ROCHELLE — Nick Marshall has the whole “C” thing nailed down.
Cool. Calm. Collected.
The junior quarterback from Wilcox County doesn’t get all worked up by talking about himself or his team or a state championship. A conversation with Marshall is dominated by “yes sir” and “no sir.”
“One thing that separates him from some guys that are talented is he’s really cool,” Wilcox County head coach Mark Ledford said. “He stays calm. He doesn’t panic.”
Never miss a local story.
So it’s no surprise who Marshall’s favorite quarterbacks are.
“Peyton Manning and Tom Brady,” he said.
Asked to pick one, Marshall said, “Manning. He’s calm and collected.”
That’s one reason Marshall has a chance to be a three-time all-stater, to pick from scores of colleges in either football or basketball and gratify legions of Wilcox County fans, past and present, if he comes up with just a normal game Saturday when the Patriots take on Savannah Christian.
On the outside, off the field, Marshall can’t seem less excited about the latest biggest game in program history.
He knows players and fans from the mid-1950s, when Wilcox Central started the county’s first football program, are full of excitement as the Patriots prepare for their second state title game in three years — the second in Wilcox Central and Wilcox County history.
His dad played quarterback at Wilcox County. He has other relatives who are former or current Patriots. It seems like everybody on this team has a connection to past teams.
So two generations will be living and dying with the Patriots’ fortunes on Saturday.
Marshall is — quietly — just ready to play.
“I talk a little bit on the field,” he said. “I try to get everybody pumped up.”
Marshall has confidence, he just doesn’t verbalize it much. It’s clearly out of character for him to even admit that he’s one of the state’s top multi-sport athletes regardless of class.
The 6-foot-2 junior has absurd numbers this season: a completion rate of 58.9 percent, 30 touchdowns, 13 interceptions and 2,740 yards. That comes a year after passing for 2,226 yards, 29 touchdowns and four interceptions, enough to earn first-team All-State honors as a sophomore.
So in two seasons as a starter, Marshall has a remarkable statistical résumé: 299 completions, 528 attempts, only 18 interceptions, 4,966 yards and 59 touchdowns.
“His first snap his sophomore year as a quarterback went for about 75 yards for a touchdown,” Ledford said of that first real indication of Marshall’s potential. “We knew he was going to be special when he was in seventh grade.”
Ledford recalled a play during Marshall’s freshman year when he was put at wide receiver, took in a long lateral and then threw a touchdown pass to former teammate Willie Gibson.
“We knew he had the tools,” Ledford said. “Did we know he’d be this good? You’re not ever really thinking a kid’s going to be this great.”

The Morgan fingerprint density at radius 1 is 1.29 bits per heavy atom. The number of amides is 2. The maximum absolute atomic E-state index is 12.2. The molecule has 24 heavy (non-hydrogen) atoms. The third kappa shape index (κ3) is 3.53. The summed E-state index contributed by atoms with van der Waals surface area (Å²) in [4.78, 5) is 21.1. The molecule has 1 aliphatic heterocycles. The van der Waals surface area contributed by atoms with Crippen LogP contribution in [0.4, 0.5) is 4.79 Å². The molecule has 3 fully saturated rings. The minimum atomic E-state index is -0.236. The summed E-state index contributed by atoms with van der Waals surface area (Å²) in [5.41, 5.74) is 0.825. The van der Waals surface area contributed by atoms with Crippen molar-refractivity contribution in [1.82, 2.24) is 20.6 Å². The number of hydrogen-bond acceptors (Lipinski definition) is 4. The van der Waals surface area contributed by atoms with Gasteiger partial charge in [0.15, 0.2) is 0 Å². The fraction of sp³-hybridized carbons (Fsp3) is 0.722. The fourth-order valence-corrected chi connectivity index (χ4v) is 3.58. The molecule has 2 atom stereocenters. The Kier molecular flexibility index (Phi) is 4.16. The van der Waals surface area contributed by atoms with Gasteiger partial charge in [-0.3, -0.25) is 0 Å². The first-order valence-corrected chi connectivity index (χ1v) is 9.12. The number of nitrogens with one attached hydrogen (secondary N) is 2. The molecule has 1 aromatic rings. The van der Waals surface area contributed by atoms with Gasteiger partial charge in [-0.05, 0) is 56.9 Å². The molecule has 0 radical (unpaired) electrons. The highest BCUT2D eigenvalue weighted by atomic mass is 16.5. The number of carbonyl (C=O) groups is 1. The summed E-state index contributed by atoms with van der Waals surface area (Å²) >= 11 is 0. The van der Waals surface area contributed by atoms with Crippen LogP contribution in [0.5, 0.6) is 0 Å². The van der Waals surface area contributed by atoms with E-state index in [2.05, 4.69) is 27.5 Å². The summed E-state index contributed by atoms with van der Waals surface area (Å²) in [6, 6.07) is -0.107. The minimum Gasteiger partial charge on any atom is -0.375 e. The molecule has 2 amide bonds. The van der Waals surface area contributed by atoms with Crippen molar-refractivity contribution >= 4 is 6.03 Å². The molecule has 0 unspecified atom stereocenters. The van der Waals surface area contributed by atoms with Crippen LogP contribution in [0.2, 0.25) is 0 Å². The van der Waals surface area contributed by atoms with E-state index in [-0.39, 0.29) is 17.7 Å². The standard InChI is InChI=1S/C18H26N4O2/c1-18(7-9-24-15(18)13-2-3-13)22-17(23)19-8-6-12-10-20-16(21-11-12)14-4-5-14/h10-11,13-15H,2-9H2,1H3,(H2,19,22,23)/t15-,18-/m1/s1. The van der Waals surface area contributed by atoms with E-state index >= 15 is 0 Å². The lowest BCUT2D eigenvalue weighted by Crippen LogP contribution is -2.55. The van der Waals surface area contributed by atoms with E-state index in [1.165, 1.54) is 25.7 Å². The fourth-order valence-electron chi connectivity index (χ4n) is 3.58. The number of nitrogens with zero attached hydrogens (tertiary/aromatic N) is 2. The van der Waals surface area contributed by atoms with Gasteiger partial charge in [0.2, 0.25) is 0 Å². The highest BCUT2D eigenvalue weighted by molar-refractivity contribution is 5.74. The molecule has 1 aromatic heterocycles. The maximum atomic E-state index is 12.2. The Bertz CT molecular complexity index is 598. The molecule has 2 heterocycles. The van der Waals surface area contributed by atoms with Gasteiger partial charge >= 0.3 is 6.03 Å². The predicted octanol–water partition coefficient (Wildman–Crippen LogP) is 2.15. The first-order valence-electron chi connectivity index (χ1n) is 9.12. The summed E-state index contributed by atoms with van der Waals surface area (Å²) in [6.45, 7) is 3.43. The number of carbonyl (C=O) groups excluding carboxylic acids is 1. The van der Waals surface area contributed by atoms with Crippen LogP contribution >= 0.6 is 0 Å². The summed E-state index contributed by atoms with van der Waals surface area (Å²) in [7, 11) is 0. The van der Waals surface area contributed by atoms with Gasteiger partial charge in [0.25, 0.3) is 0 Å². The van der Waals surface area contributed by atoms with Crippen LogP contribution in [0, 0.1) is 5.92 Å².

Lonnie Outlaw’s first real glimpse came in some mop-up duty when Marshall was a freshman.
“He threw a slant, a 60 slant, to me,” Outlaw said. “He threw it on the money, and I took it to the house.
“Then I knew it was gonna be a good ol’ time.”
And then the bar was raised in the second game of 2008.
“We were going to play Perry,” Outlaw said. “I was like, ‘Nick, you got to be on your ‘A’ game.’ I had three touchdowns that game, he threw about five touchdowns against Perry. He threw five touchdown passes against a triple-A school, and we beat ‘em pretty good.
“That’s when I knew he’d be really good.”
Wilcox County won 47-21 and beat nine of the next 10 opponents by at least 14 points before the season-ending loss to Lincoln County in the playoffs.
But Marshall is no one-man show.
Outlaw is a 6-7 gamechanger, and Marshall has a variety of other targets who are quality wideouts. Wilcox County has nearly 1,400 yards in rushing, so there’s clearly a solid and versatile offensive line in front.
“He’s got a pretty good supporting cast,” Ledford said. “We throw it to about eight or 10 receivers every game.”
Marshall thinks basketball practice may start Sunday, and not a moment too soon. Pretty much everybody on the Patriots’ basketball team is wearing pads and a helmet right now.
There is anxiety for hoops to start, too. Wilcox County reached the Macon Coliseum and the Final Four last spring, with all-stater Marshall leading the way in the 25-8 season.
“You can’t tell him he reminds you of LeBron (James), but he does,” Outlaw said. “When he gets out on the court, he just gets in his own zone. He’ll shoot you from the outside, or he’ll drive and dunk on you.”
Marshall confesses to liking Florida State for basketball, but he is familiar with the football staff, as well. He also admits that basketball might be his future sport, although a senior football season that builds on his sophomore and junior campaigns will lead to plenty of pressure on him.
At which he’ll likely just shrug and keep walking.
As tough as it is to cover the receivers and keep an eye on the quarterback and then defend a usually on-target pass, Outlaw feels more for defensive linemen.
“He’s very mobile,” Outlaw said. “It’s just amazing how he’d be cutting back. The defense tries to get him, and I’m like, ‘They can’t get him.’ No contain.”
Ledford, who noted that Marshall completed all five of his attempts as a freshman for two touchdowns and 133 yards, is asked a simple question.
Would he rather be a cornerback or safety or defensive end facing Marshall on the field, or guard him one-on-one in a gym?
“Yeah,” he said with a laugh. “Either way, you’re in trouble.”